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December 27,  2001

Cardiac Science Deploying Automated External Defibrillators In Airports Nationwide

75 Percent Survival Rate Reported in Airport Study, Including AED Use By Untrained Travelers

 (SafetyAlerts) - Cardiac Science Inc (NASDAQ: DFIB) today announced that it has been selected to outfit a number of airports across the nation with its Automated External Defibrillators (AEDs). Cardiac Science AEDs have recently been deployed at the Indianapolis International Airport, Orlando International Airport, Colorado Springs Airport, Nashville International Airport, St. Louis International Airport/Lambert Field, Tampa International Airport and Tucson International Airport. In aggregate, these airport authorities initially purchased more than 150 units from Cardiac Science with the contracts calling for the installation of AEDs throughout public and boarding areas within airport terminals. AEDs are portable devices that deliver a life-saving electric shock to the heart to halt sudden cardiac arrest -- rapid and chaotic heart activity -- and restore a normal heart rhythm.

In a study published in the December 2001 Annals of Internal Medicine, researchers at the University of Texas Southwestern cited the results of public access defibrillation programs at Chicago's O'Hare International and Midway airports (The Chicago Heart Save Program). Fifty-one AEDs were deployed throughout strategic terminal areas at both facilities. In the first 10 months of the program, a total of 14 cardiac arrests were reported and the victims treated with AEDs. Twelve of these patients experienced ventricular fibrillation, the most common manifestation of sudden cardiac arrest, and nine were resuscitated with intact neurological function -- a 75% survival rate. This figure is a dramatic improvement over the low survival rates reported in public places not equipped with AEDs, and it is important to note that airport travelers without any prior AED training successfully defibrillated 9 of the 14 victims. This and other studies cited in the clinical article confirmed that AEDs were not only effective in delivering a shock when necessary, but also in identifying heart rhythms that were not life-threatening and advising the operator of the AED not to deliver a shock.

Cardiac Science President and CEO Raymond W. Cohen said, "We are seeing firsthand that local government agencies, including airport authorities are beginning to respond to the overwhelming evidence that AEDs are extremely effective, safe to be used by virtually anyone, and can be the single most important public health and safety decision they can make to protect citizens.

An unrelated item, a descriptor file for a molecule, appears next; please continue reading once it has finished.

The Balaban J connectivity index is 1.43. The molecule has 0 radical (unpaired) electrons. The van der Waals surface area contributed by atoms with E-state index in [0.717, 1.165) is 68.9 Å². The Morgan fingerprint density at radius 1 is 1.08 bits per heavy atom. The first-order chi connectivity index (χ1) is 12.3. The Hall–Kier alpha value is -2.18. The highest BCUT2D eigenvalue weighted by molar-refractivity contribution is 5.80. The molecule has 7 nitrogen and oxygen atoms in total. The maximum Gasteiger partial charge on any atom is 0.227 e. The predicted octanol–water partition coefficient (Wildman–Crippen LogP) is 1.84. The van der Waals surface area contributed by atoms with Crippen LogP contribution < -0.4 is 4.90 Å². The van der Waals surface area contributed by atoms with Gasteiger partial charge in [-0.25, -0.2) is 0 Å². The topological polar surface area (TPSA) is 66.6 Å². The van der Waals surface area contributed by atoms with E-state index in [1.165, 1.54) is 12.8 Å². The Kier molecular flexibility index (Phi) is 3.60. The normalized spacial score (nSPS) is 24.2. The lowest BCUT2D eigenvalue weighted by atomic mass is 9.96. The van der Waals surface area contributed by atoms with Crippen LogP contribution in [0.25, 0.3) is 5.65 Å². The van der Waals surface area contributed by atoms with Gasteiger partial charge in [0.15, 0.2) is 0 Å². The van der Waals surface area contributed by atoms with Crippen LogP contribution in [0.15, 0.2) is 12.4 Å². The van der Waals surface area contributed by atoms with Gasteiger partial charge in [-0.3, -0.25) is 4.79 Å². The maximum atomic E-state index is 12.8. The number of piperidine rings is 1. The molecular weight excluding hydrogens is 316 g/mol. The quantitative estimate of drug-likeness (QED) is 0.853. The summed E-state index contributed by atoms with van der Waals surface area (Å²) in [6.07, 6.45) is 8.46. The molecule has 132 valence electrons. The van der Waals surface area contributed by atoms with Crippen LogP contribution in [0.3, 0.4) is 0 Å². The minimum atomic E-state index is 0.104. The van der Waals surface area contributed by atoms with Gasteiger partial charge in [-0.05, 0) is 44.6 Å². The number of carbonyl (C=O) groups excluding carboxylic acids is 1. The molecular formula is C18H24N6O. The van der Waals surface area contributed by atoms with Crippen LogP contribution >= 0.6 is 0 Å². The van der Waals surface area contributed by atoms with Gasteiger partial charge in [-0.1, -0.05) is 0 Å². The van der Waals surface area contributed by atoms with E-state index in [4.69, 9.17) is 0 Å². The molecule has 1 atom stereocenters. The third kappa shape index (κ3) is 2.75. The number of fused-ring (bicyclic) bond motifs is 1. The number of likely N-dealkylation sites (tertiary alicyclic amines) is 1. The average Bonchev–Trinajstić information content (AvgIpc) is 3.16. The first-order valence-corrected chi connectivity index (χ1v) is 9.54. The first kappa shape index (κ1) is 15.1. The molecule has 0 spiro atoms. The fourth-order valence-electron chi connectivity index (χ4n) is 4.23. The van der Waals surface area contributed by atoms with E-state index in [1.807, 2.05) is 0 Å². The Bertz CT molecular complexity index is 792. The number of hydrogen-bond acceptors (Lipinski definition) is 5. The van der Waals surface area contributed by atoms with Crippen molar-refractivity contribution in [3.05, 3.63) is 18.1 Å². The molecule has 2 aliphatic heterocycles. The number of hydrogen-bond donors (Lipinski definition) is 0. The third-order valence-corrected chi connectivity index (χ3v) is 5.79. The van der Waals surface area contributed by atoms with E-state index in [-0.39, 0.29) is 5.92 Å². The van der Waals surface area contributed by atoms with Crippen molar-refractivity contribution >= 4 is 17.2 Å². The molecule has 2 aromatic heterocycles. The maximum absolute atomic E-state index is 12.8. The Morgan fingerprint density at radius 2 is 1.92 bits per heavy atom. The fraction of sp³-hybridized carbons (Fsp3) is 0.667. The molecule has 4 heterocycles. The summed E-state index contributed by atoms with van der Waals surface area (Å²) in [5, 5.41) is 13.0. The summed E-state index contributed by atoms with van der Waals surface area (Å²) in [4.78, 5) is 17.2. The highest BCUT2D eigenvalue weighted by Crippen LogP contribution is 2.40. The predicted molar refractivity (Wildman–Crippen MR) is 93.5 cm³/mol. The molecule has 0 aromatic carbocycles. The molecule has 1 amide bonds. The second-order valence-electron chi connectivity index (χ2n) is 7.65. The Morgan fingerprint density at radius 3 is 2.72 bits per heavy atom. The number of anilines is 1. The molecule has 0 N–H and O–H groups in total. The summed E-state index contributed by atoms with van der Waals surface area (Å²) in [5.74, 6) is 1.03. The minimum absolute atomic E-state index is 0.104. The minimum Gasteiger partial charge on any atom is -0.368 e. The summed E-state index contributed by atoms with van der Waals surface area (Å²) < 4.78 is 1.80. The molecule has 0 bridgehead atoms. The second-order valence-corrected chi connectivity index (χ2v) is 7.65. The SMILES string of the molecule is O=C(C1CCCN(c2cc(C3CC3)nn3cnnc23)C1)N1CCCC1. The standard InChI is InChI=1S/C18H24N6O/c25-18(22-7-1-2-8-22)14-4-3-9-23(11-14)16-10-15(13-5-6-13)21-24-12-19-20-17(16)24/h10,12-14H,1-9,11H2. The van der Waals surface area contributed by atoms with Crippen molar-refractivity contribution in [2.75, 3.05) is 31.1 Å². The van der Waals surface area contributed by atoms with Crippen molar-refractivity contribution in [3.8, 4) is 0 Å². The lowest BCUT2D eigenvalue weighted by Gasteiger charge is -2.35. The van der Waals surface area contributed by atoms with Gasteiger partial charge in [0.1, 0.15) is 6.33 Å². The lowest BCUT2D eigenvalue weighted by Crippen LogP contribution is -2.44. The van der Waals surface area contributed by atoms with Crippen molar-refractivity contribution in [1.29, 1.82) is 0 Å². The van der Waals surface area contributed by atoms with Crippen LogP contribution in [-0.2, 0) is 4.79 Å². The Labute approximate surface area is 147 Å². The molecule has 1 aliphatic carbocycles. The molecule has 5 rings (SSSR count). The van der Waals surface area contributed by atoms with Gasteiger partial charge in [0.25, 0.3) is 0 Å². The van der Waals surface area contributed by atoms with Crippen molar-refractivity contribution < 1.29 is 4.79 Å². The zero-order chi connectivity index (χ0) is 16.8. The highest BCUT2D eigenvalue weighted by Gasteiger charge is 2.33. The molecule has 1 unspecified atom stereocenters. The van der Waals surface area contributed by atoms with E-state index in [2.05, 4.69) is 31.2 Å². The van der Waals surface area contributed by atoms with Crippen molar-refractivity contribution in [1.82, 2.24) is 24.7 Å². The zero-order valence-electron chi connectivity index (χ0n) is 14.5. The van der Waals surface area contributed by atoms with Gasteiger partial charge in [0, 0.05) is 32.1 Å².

"Current and pending legislative activity making the installation of AEDs in airports, schools, and government facilities mandatory reinforces long-held clinical assertions about the benefits of AED availability. It also validates our strategy of focusing our human and capital resources on meeting the surging demand for these devices and maintaining our technology advantage that makes our AED product the easiest-to-use on the market."

About Sudden Cardiac Arrest and AEDs

Cardiac arrest takes a tremendous toll on the American public, killing more than 450,000 people annually. Defibrillation is the only effective treatment for sudden cardiac arrest. Currently, a person who suffers sudden cardiac arrest outside of a hospital has only around a 5 percent chance of surviving.

Ninety percent of cardiac arrest victims who are treated with a defibrillator within one minute of arrest can be saved, but every minute after the initial event that a person goes without treatment decreases a person's chance of survival by 10 percent. However, few communities have programs to make emergency defibrillation widely accessible to cardiac arrest victims.

AEDs have a 97 percent success rate in terminating ventricular fibrillation, yet fewer than half of the nation's ambulance services, less than 15 percent of emergency service fire units, and less than 2 percent of police vehicles are currently equipped with AEDs.

According to a New England Journal of Medicine study conducted in casinos in Las Vegas, 74% of gamblers who suffered sudden cardiac arrest survived after getting defibrillated within 3 minutes. When American Airlines installed automated defibrillators aboard its aircraft, cardiac arrest survival rates rose to 40%. Other successful programs include the "First Responder Defibrillator Program," in Boston. Under this program, Boston Emergency Medical Services provides free CPR and AED training to any company that purchases a defibrillator. Since the program was launched, 5,000 people have been trained, AEDs have been placed in over 90 locations throughout the city, and the cardiac arrest survival rate has doubled. In another successful program, the Rochester, MN police became the first police department in the country equipped with AEDs. Since then, cardiac arrest survival rates in Rochester have nearly doubled.

According to market analysis published by Frost & Sullivan in 2000, it is estimated that the worldwide market for AEDs will expand to over 250,000 units a year by 2006, accounting for over $650 million in annual revenue. Cardiac Science currently holds between 17 and 20 percent share of the AED market.

Source: PRNewswire.

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